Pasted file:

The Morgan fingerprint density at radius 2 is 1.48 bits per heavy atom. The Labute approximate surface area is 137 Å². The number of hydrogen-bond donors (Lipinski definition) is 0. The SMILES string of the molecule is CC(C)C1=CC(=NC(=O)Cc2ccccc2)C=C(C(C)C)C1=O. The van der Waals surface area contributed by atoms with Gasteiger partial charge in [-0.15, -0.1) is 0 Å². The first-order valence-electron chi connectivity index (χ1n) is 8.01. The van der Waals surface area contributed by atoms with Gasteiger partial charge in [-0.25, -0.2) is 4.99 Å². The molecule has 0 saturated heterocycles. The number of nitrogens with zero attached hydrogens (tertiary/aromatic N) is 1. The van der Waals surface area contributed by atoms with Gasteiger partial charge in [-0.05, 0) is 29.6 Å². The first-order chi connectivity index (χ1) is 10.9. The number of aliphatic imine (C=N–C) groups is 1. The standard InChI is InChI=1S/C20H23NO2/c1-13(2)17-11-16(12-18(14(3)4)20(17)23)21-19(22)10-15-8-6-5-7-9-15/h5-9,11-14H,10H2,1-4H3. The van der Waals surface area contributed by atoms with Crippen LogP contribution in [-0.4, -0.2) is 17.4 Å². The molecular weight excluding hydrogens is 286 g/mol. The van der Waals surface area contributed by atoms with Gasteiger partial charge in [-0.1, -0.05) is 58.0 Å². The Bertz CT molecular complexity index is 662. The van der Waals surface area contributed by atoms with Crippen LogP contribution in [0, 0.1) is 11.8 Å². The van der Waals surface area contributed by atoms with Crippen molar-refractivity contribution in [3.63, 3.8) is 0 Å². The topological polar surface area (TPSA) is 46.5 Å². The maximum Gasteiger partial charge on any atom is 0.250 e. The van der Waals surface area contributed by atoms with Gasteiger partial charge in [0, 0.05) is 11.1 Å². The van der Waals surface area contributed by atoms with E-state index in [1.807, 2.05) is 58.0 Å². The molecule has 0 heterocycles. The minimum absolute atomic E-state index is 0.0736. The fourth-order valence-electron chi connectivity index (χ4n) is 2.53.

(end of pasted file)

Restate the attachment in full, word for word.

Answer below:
The Morgan fingerprint density at radius 2 is 1.48 bits per heavy atom. The Labute approximate surface area is 137 Å². The number of hydrogen-bond donors (Lipinski definition) is 0. The SMILES string of the molecule is CC(C)C1=CC(=NC(=O)Cc2ccccc2)C=C(C(C)C)C1=O. The van der Waals surface area contributed by atoms with Gasteiger partial charge in [-0.15, -0.1) is 0 Å². The first-order valence-electron chi connectivity index (χ1n) is 8.01. The van der Waals surface area contributed by atoms with Gasteiger partial charge in [-0.25, -0.2) is 4.99 Å². The molecule has 0 saturated heterocycles. The number of nitrogens with zero attached hydrogens (tertiary/aromatic N) is 1. The van der Waals surface area contributed by atoms with Gasteiger partial charge in [-0.05, 0) is 29.6 Å². The first-order chi connectivity index (χ1) is 10.9. The number of aliphatic imine (C=N–C) groups is 1. The standard InChI is InChI=1S/C20H23NO2/c1-13(2)17-11-16(12-18(14(3)4)20(17)23)21-19(22)10-15-8-6-5-7-9-15/h5-9,11-14H,10H2,1-4H3. The van der Waals surface area contributed by atoms with Crippen LogP contribution in [-0.4, -0.2) is 17.4 Å². The molecular weight excluding hydrogens is 286 g/mol. The van der Waals surface area contributed by atoms with Gasteiger partial charge in [-0.1, -0.05) is 58.0 Å². The Bertz CT molecular complexity index is 662. The van der Waals surface area contributed by atoms with Crippen LogP contribution in [0, 0.1) is 11.8 Å². The van der Waals surface area contributed by atoms with Crippen molar-refractivity contribution in [3.63, 3.8) is 0 Å². The topological polar surface area (TPSA) is 46.5 Å². The maximum Gasteiger partial charge on any atom is 0.250 e. The van der Waals surface area contributed by atoms with Gasteiger partial charge in [0, 0.05) is 11.1 Å². The van der Waals surface area contributed by atoms with E-state index in [1.807, 2.05) is 58.0 Å². The molecule has 0 heterocycles. The minimum absolute atomic E-state index is 0.0736. The fourth-order valence-electron chi connectivity index (χ4n) is 2.53.